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Posts Tagged ‘Windows’

The Search bar in Firefox – which many still look at as the “Google bar”, even though it lists other search engines – is extremely useful, but you can make it even more so by adding your own localised version of Google. This is handy for many reasons, like being able to search for products/prices in your own country, ignoring overseas stores.

For the purpose of this article, we’ll look at how to add Google Australia to the list of search engines, but you can apply this to your own country (as long as it is one of those supported).

Now, if you go to the Firefox Add-ons site, you’ll probably find there is nothing for your country’s version of Google, but you can find Google add-ons here.

Once you’ve located one you want to add, simply click its link. You will then be asked:

Add “Google Australia – from Australia” to the list of engines available in the search bar?

… so just click the Add button, and you’ll find the new Google entry in the Search pull-down menu.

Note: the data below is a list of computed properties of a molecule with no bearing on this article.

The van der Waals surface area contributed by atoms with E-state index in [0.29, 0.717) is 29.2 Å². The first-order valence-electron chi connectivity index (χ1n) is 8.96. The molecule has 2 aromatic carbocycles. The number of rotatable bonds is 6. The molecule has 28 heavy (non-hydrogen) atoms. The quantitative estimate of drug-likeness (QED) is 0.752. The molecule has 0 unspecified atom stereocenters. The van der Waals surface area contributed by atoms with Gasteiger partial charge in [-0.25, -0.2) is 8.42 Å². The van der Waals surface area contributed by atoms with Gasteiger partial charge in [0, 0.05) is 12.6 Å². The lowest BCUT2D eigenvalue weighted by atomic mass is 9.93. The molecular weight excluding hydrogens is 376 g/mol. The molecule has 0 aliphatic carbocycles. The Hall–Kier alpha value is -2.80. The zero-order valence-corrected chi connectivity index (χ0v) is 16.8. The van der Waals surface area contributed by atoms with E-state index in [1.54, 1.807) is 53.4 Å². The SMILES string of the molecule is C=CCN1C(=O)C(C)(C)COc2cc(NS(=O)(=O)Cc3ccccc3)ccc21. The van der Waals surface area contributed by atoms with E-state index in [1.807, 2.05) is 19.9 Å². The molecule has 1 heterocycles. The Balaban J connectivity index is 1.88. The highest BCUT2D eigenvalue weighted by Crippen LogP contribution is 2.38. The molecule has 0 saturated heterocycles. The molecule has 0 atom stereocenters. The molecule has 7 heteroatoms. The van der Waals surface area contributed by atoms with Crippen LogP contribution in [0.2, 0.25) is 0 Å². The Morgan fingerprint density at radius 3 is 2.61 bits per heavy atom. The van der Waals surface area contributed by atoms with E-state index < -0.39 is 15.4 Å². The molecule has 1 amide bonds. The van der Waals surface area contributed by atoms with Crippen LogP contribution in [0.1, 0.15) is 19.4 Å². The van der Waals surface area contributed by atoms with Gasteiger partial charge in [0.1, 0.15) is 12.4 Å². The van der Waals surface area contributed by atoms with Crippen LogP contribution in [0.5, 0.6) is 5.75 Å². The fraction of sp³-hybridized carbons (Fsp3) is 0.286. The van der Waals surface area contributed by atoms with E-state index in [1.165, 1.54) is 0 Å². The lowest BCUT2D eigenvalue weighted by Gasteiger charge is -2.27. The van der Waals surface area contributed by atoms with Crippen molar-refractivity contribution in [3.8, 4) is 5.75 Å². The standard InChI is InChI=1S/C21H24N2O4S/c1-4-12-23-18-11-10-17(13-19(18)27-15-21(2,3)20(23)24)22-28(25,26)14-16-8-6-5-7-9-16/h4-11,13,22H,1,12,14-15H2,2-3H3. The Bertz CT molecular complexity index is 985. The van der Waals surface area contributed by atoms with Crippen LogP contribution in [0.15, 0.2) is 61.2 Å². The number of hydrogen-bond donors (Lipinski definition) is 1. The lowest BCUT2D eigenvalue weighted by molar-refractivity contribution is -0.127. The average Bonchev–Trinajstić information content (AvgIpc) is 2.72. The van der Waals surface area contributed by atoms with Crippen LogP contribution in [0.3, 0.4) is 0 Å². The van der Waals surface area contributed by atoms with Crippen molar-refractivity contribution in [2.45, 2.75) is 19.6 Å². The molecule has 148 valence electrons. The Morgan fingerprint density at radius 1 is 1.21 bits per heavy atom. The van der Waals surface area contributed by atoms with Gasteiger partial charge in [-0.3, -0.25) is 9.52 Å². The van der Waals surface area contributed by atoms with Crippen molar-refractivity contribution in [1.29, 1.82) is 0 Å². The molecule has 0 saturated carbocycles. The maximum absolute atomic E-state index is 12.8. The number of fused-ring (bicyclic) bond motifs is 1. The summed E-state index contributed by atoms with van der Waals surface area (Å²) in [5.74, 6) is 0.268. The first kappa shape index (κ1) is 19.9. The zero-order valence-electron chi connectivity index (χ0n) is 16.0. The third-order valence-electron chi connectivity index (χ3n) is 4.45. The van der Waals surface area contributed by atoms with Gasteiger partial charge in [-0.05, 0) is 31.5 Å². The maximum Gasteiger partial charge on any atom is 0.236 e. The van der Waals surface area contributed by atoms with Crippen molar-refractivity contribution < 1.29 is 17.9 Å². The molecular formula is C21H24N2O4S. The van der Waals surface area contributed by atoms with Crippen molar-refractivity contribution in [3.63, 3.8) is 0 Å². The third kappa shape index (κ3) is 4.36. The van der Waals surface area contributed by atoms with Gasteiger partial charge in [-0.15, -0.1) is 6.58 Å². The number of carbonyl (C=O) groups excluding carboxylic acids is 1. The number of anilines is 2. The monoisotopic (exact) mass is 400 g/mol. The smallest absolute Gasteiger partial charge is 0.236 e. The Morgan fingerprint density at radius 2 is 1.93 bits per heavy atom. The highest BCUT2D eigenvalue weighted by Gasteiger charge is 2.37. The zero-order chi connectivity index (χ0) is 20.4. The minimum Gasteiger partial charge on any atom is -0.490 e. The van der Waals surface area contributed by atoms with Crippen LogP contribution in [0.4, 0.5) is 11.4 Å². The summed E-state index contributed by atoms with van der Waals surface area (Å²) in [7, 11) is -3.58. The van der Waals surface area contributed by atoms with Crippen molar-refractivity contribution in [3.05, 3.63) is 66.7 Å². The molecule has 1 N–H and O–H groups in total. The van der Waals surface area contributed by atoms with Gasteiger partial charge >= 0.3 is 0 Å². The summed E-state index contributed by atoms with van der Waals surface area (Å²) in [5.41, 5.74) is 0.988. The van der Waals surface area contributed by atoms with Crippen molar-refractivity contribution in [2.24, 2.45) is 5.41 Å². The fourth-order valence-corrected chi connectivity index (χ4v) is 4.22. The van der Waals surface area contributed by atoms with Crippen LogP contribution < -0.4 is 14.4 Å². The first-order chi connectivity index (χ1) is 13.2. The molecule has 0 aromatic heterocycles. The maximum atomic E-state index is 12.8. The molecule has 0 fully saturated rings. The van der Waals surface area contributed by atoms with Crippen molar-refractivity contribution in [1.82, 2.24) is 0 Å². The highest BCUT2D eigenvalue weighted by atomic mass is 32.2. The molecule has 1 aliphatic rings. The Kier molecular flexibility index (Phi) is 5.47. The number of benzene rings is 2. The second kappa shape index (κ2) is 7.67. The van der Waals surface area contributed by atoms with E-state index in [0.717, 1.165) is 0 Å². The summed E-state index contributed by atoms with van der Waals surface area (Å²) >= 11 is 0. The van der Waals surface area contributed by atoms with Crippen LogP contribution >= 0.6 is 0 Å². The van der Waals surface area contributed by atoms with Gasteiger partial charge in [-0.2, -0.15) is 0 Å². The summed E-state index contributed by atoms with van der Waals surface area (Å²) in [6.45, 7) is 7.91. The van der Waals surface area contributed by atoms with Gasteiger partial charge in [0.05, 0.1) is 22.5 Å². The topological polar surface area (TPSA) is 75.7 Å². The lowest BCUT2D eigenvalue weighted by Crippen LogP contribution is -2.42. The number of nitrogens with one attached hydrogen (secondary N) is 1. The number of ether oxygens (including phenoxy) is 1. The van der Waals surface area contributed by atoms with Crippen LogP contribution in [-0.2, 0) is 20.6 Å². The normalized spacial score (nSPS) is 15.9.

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Whenever you freshly install an OS – be it Ubuntu or Windows – your previous collection of fonts can’t be expected to just suddenly appear there. But it’s really quick and simple to get them back, and you won’t even need to reboot before you can start using them.

All you will be doing is copying files from a source folder to a destination folder, which is just a basic bit of file management. First, locate your original fonts folder on your Windows partition, which should be C:\Windows\Fonts\. Next, you will need to create a hidden folder in your home folder on your Ubuntu partition, which you can do by entering the following command into a terminal:

mkdir ~/.fonts

If you’re wondering why a folder had to be created, especially since the system has fonts installed (so they have to be residing somewhere already), the short answer is just to make things easier for you. Fonts that come with the system, and a few that get installed by programs, are found in /usr/share/fonts – which, being a protected system folder, means you’ll need to ask for permission before you can do anything with it (like copy files into it).

The new .fonts folder, while being hidden (denoted by it starting with a period), is owned by you, so you can drag files in and out without being told you don’t have the appropriate permissions for that task. And of course Ubuntu will immediately recognise that you have a fonts folder of your own, and incorporate those with the ones already installed.